Another snowstorm will soon bear down on my town, the third in two weeks. While blizzards and gales are wonderful phenomena, many of us are ready for sunshine and flowers. A snowstorm of a different sort sends photons of light our way every clear spring night. From high over head in the constellation of the Great Bear 50,000 galaxies hidden in a tiny box of sky tell us about the universe’s pre-teen to early adult years.
Astronomers used the Hubble Space telescope between June 2004 and March 2005 to make over 500 separate exposures during 63 separate pointings of a narrow sliver of sky 1.1 degrees long by 0.15 degrees wide or about the width of the very tip of your little finger held at arm’s length against the sky. They chose the Big Dipper area because there’s little cosmic dust and few intervening Milky Way stars in that region to block the view of deepest space.
The box, called the Extended Groth Strip, after Princeton University physicist Edward Groth, contains far more galaxies than even the famed Hubble Ultra-Deep Field (approx. 10,000 galaxies) and Extreme Deep Field (15,000 galaxies) images. Click HERE to see a monster version of Groth and sample some of these galaxies for yourself.
Whenever we cast our gaze at the starry sky, we look back in time. Since most naked eye stars are within a few hundred light years of Earth, the light we see left them decades to centuries ago giving us a picture of them as they were. Since stars have lifetimes measured in the hundreds of millions to billions of years, all the stars we see tonight are undoubtedly still there and look much the same if we could see them in “real time.”
This doesn’t hold true when we use a telescope like Hubble, which can see far more deeply into space and sample the billions-year-old light of the most remote galaxies. Recording the light of a galaxy 8 billion light years away we see it as it was 8 billion light years ago.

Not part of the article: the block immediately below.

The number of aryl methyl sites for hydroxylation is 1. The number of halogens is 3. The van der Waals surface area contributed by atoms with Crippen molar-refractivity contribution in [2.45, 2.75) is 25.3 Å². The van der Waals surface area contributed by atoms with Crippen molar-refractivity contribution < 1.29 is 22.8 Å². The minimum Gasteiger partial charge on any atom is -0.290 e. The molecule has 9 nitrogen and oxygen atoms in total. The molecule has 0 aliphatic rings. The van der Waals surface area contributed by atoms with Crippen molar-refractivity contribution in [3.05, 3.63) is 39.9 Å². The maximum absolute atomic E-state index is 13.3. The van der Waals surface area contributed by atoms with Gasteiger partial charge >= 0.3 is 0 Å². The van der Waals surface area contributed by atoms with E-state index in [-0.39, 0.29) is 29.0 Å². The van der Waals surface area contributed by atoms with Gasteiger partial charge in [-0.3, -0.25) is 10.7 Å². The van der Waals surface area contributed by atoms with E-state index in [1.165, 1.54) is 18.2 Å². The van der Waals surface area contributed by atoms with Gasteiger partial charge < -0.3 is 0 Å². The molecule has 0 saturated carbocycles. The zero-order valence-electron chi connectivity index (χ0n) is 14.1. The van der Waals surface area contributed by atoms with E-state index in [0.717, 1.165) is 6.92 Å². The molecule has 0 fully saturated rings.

Many galaxies from that earlier era are small, blue and hot with new star formation. If we could see them “now”, they would appear redder. Much of the gas available during that great burst of star-making would be processed and enriched with new elements created by earlier generations of stars.
Even their shapes could have changed. It takes time for the graceful arms of a spiral galaxy like our own Milky Way to evolve. Many young galaxies have a tattered appearance due to random mergers with other small, nearby galaxies in their youth.
In the Groth strip, foreground galaxies are larger and younger; those most remote appear like stellar dots.
“The goal was to study the universe as it was when it was about half as old as it is at present, or about 8 billion years ago, a time when youthful galaxies undergoing active formation were becoming quieter mature adults,” said Marc Davis, professor of astronomy at the University of California at Berkeley.
Hubble sees the galaxies from pre-teen chaos evolving into the more common types of spiral and elliptical galaxies seen in the current era. Funny how the galactic life cycle shares something in common with the human.
Other discoveries made from the photo include the general galactic texture – clumps of galaxies separated by more scattered regions – indicating dark matter at play, a giant red galaxy with dual black holes in its core and a whole lotta oddball galaxies to keep astronomers busy writing papers for a long time.
The Hubble picture was part of a much larger campaign called the All-wavelength Extended Groth Strip International Survey (AEGIS) involving four orbiting and four ground-based telescopes utilizing everything from visible light to radio waves to X-rays to map this strip of sky in every color of light possible. If you’re game to explore some of these, I invite you to explore the Interactive Groth Strip on the AEGIS site. The various sky views are also found at Google Sky as options at the bottom of the atlas page.